Max Verstappen retains F1 title after dominating rain-hit Japanese Grand Prix

Red Bull driver dominates at Suzuka to retain world championship

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Max Verstappen became a double Formula One world champion in unusual circumstances on Sunday after dominating a rain-affected Japanese Grand Prix.

There were only 28 laps completed in Suzuka due to bad weather, but full points were still awarded as the race was resumed after a red flag had caused a delay of over two hours.

Red Bull's Verstappen took the chequered flag following a fine display after the restart and was crowned champion as teammate Sergio Perez was promoted to second after Ferrari's Charles Leclerc was penalised for gaining an advantage having run off the track at the final corner.

Confusion hit the paddock as it was unclear if Verstappen had been awarded half-points due to the truncated nature of the race – before it was confirmed full points were given.

"What can I say? Incredible! Very special to do it here," Verstappen, 25, said. "In front of the Honda people and the Japanese fans.

"I'm just very happy we got to race in the end," he added. "It was raining heavily, luckily we got quite a few laps in. I'm very pleased to win here. But also happy to see the fans."

Verstappen led from the front to claim a dominant victory, Perez completing a Red Bull one-two after Leclerc was handed a five-second penalty having run wide at the final corner and gaining an advantage.

Even Red Bull’s social media accounts delayed announcing their man as double world-champion as his title victory – much like in Abu Dhabi last year – was anything but clear.

The Dutchman now has back-to-back championships in a season he has dominated, becoming only the third driver after Michael Schumacher and Sebastian Vettel to clinch the title with four races to spare.

"It's crazy, very mixed emotions," Verstappen said. "Winning the championship, what a year we've had. It's incredible!

"I'm so thankful to everyone who's been contributing to the success, the whole team has been working flat out. Beside that, the work we did with Honda every year, constantly improving, gets very emotional especially here. I'm very proud we could do it here.

Pierre Gasly's car hits some boarding prior to the near miss with a recovery vehicle. Reuters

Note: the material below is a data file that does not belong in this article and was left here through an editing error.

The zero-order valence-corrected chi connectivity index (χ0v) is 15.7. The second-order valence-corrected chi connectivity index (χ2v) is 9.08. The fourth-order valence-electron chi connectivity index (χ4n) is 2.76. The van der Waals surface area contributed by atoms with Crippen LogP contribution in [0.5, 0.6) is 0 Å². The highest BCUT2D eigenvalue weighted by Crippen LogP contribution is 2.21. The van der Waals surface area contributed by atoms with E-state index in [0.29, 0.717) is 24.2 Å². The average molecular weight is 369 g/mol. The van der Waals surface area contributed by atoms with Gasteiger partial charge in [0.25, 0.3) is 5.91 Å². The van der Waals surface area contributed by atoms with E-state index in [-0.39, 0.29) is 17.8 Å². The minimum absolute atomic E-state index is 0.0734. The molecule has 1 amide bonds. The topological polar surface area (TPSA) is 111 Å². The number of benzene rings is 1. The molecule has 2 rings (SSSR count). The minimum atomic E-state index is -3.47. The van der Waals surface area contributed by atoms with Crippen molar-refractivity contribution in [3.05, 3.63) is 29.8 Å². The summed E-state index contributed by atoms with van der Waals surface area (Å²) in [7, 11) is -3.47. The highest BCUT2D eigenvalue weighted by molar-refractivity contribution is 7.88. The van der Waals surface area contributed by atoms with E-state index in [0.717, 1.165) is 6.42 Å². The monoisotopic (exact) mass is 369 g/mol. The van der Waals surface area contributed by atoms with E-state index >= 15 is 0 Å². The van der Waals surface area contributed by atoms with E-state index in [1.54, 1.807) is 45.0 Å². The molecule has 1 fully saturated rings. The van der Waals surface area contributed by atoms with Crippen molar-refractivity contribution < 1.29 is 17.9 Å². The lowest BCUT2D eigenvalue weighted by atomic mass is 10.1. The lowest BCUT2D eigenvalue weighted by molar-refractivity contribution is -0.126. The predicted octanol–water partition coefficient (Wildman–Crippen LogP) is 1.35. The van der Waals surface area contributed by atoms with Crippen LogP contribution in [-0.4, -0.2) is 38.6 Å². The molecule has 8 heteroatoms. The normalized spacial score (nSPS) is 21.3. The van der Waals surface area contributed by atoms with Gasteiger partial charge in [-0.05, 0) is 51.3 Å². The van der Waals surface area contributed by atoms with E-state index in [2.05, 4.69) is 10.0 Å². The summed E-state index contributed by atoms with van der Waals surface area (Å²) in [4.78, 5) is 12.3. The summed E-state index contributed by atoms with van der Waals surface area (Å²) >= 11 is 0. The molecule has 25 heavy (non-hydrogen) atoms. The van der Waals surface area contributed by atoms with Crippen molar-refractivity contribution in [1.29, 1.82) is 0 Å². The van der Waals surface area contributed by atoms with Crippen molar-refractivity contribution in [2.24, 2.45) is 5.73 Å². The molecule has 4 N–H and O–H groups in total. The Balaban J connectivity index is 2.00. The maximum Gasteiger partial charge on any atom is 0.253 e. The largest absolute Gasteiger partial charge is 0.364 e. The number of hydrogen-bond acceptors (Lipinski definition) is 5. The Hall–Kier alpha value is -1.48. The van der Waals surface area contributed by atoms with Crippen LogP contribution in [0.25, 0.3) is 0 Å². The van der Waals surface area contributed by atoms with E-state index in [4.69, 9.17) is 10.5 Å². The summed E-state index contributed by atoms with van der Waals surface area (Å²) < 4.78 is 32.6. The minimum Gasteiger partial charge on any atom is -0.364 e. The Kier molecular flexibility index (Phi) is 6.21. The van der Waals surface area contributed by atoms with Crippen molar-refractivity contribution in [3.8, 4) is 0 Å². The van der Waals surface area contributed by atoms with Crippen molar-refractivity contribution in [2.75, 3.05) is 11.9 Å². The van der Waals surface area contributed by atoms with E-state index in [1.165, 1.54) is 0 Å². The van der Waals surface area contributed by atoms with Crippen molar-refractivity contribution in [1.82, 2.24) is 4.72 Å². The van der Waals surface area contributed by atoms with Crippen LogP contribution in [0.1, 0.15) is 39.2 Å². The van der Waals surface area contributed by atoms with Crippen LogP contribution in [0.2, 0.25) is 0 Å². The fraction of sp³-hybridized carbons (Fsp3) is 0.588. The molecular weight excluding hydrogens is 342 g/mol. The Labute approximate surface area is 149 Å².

"The first is more emotional but the second is more beautiful. We're leading the constructors so we want to focus on that, to secure that."

Esteban Ocon finished fourth for Alpine with former world champions Lewis Hamilton fifth, Sebastian Vettel sixth and Fernando Alonso seventh.

George Russell was eighth for Mercedes with Nicholas Latifi ninth and Lando Norris rounding out the top 10.

Even though the title was decided, the race will be overshadowed by a near miss between Pierre Gasly and a recovery tractor, which left the sport with more questions to answer over the safety of their drivers.

With the race starting under heavy rain, Gasly had collected a piece of advertising barrier and pitted at the end of lap one as a safety car was deployed to allow Carlos Sainz’s stricken Ferrari to be cleared away following a crash.

The race was then delayed as conditions worsened, but as Gasly attempted to catch the other drivers, he passed a recovery vehicle that had been sent out without the knowledge of the drivers.

The Alpha Tauri driver offered some strong words after the race, referencing the death of Jules Bianchi, the French driver who died at the Japanese Grand Prix in 2014 after losing control of his car in very wet conditions and colliding with a recovery vehicle.

"We lost Jules already. We all lost an amazing guy, eight years ago, at the same track, in the same conditions with the crane," Gasly told Sky Sports. "How can there be a crane, not even in the gravel, on the racetrack, while we are still on the track? I don't understand.

"I got scared. If I had lost the car in a similar way to Carlos ... it doesn't matter the speed, I would've just died. Simple as that.

"It is disrespectful to Jules, it's disrespectful to his family and to all of us. We are risking our lives out there. We are doing the best job in the world but what we are asking is to at least keep us safe.

"It's already dangerous enough and today I just feel it was unnecessary. We could've waited one more minute to get back in the pit lane and then put the tractors on track.

"I'm just extremely grateful that I am here and tonight I am going to call my family."

Updated: October 09, 2022, 11:11 AM
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